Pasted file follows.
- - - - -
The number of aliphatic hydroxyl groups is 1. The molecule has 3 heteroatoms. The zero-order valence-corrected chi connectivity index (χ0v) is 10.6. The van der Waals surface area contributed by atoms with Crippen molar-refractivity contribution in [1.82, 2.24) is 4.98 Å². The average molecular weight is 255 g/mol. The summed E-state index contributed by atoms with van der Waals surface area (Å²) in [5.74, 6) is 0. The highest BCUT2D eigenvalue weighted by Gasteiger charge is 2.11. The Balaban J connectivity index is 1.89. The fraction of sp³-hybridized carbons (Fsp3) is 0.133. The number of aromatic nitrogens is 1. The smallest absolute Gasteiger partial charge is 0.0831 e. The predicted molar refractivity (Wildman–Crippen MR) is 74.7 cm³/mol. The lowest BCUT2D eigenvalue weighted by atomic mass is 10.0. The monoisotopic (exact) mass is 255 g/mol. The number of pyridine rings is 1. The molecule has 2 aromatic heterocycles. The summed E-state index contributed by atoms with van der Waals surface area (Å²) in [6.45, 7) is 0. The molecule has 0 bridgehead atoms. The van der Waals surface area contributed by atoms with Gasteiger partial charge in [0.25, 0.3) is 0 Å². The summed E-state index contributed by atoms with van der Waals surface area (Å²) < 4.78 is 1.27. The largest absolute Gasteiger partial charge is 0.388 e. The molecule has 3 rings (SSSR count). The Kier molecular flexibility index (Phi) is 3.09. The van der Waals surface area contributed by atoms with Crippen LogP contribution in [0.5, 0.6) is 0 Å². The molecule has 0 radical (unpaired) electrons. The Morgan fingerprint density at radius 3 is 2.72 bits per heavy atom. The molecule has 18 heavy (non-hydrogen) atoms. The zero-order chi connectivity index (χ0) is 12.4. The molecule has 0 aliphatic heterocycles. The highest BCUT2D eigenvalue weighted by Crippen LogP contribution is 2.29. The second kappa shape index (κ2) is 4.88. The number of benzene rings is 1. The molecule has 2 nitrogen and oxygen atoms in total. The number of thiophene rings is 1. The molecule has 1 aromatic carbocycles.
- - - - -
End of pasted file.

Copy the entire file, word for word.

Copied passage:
The number of aliphatic hydroxyl groups is 1. The molecule has 3 heteroatoms. The zero-order valence-corrected chi connectivity index (χ0v) is 10.6. The van der Waals surface area contributed by atoms with Crippen molar-refractivity contribution in [1.82, 2.24) is 4.98 Å². The average molecular weight is 255 g/mol. The summed E-state index contributed by atoms with van der Waals surface area (Å²) in [5.74, 6) is 0. The highest BCUT2D eigenvalue weighted by Gasteiger charge is 2.11. The Balaban J connectivity index is 1.89. The fraction of sp³-hybridized carbons (Fsp3) is 0.133. The number of aromatic nitrogens is 1. The smallest absolute Gasteiger partial charge is 0.0831 e. The predicted molar refractivity (Wildman–Crippen MR) is 74.7 cm³/mol. The lowest BCUT2D eigenvalue weighted by atomic mass is 10.0. The monoisotopic (exact) mass is 255 g/mol. The number of pyridine rings is 1. The molecule has 2 aromatic heterocycles. The summed E-state index contributed by atoms with van der Waals surface area (Å²) in [6.45, 7) is 0. The molecule has 0 bridgehead atoms. The van der Waals surface area contributed by atoms with Gasteiger partial charge in [0.25, 0.3) is 0 Å². The summed E-state index contributed by atoms with van der Waals surface area (Å²) < 4.78 is 1.27. The largest absolute Gasteiger partial charge is 0.388 e. The molecule has 3 rings (SSSR count). The Kier molecular flexibility index (Phi) is 3.09. The van der Waals surface area contributed by atoms with Crippen LogP contribution in [0.5, 0.6) is 0 Å². The molecule has 0 radical (unpaired) electrons. The Morgan fingerprint density at radius 3 is 2.72 bits per heavy atom. The molecule has 18 heavy (non-hydrogen) atoms. The zero-order chi connectivity index (χ0) is 12.4. The molecule has 0 aliphatic heterocycles. The highest BCUT2D eigenvalue weighted by Crippen LogP contribution is 2.29. The second kappa shape index (κ2) is 4.88. The number of benzene rings is 1. The molecule has 2 nitrogen and oxygen atoms in total. The number of thiophene rings is 1. The molecule has 1 aromatic carbocycles.